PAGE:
A superb display as Fury dominated Wilder from the start to a seventh-round finish.


Deontay Wilder [October 2021] – WBC heavyweight title

An instant classic saw Fury get up off the floor again to retain his title in the Fight of the Year.



Dillian Whyte [December 2015] – British heavyweight title

Joshua’s first real test saw him wobbled for the first time. He fired back to stop UK rival Whyte in seven.


Charles Martin [April 2016] – IBF heavyweight title

Easy work for Joshua as the out-of-depth Martin surrendered his world title to the better fighter.


Wladimir Klitschko [April 2017] – WBA, IBF titles

A year and a half out did Klitschko nothing after his loss to Fury. It was apparent the Ukrainian was no longer in peak condition.

Nonetheless, he gave Joshua all the trouble he could handle and almost stopped him in the sixth round. AJ rallied to seal his most significant career win.


Joseph Parker [March 2018] – WBA, WBO, IBF titles

Parker was a decent champion at the time and seen as an excellent opportunity for Joshua to grab another belt. So it proved as AJ nullified the New Zealander to claim another title.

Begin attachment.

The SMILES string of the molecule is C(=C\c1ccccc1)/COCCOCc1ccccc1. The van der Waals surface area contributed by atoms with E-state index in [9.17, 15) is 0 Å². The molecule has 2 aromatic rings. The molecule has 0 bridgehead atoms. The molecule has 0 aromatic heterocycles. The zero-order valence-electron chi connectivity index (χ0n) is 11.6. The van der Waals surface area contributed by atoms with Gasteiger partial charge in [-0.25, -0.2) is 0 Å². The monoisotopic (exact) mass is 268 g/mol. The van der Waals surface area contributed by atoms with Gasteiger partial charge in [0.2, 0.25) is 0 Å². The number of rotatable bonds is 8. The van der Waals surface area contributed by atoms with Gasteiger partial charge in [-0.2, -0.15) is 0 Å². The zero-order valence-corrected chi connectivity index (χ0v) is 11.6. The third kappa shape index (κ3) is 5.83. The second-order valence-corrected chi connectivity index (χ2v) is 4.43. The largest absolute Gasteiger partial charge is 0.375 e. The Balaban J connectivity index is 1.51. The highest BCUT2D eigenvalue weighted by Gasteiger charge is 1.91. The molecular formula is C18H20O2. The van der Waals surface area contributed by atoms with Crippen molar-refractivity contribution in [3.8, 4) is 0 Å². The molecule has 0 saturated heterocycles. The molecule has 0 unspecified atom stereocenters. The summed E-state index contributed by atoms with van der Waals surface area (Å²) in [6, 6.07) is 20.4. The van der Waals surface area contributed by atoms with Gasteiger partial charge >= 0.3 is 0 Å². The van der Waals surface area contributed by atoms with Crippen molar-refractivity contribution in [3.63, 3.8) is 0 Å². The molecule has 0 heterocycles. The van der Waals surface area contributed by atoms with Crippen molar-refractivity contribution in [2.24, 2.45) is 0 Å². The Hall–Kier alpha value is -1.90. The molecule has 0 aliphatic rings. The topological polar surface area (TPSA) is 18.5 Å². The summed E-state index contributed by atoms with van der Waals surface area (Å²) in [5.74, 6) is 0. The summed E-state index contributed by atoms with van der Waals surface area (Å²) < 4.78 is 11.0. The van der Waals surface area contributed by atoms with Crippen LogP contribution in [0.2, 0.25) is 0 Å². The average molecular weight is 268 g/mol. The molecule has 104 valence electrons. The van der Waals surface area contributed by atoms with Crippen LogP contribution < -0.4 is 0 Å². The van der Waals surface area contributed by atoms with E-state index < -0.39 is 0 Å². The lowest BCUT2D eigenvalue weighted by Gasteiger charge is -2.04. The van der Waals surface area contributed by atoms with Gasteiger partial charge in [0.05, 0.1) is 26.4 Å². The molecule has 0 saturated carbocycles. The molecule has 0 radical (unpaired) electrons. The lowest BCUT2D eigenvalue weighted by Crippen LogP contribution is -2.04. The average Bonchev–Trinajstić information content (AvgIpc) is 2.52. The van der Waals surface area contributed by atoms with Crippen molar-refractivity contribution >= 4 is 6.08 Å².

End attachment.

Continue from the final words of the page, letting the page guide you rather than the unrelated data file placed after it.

Alexander Povetkin [September 2018 – WBA, WBO, IBF titles

Joshua took out the Russian in seven. The win came after a Povetkin mandatory order during negotiations with Deontay Wilder.


Andy Ruiz Jr. [June 2019] – WBA, WBO, IBF titles

Stunned on his American debut, Joshua wasn’t prepared for Ruiz after Jarrell Miller got thrown out. Joshua didn’t look at all himself the whole night. He suffered devastating consequences.


Andy Ruiz Jr Anthony Joshua

Mark Robinson

Andy Ruiz Jr. [December 2019] – WBA, WBO, IBF titles

Forcing the rematch within six months as in his contracted right, Joshua took his belts back in a dominated win over the massively overweight Ruiz.


Oleksandr Usyk [September 2021] – WBA, WBO, IBF titles

Out-classed by the talented Ukrainian, Joshua couldn’t answer Usyk and used the wrong tactics. Not his best night.



Bermane Stiverne [January 2015] – WBC heavyweight title

Despite knocking out every opponent before world champion Stiverne, Wilder faced criticism for playing it safe in his bid to win the title.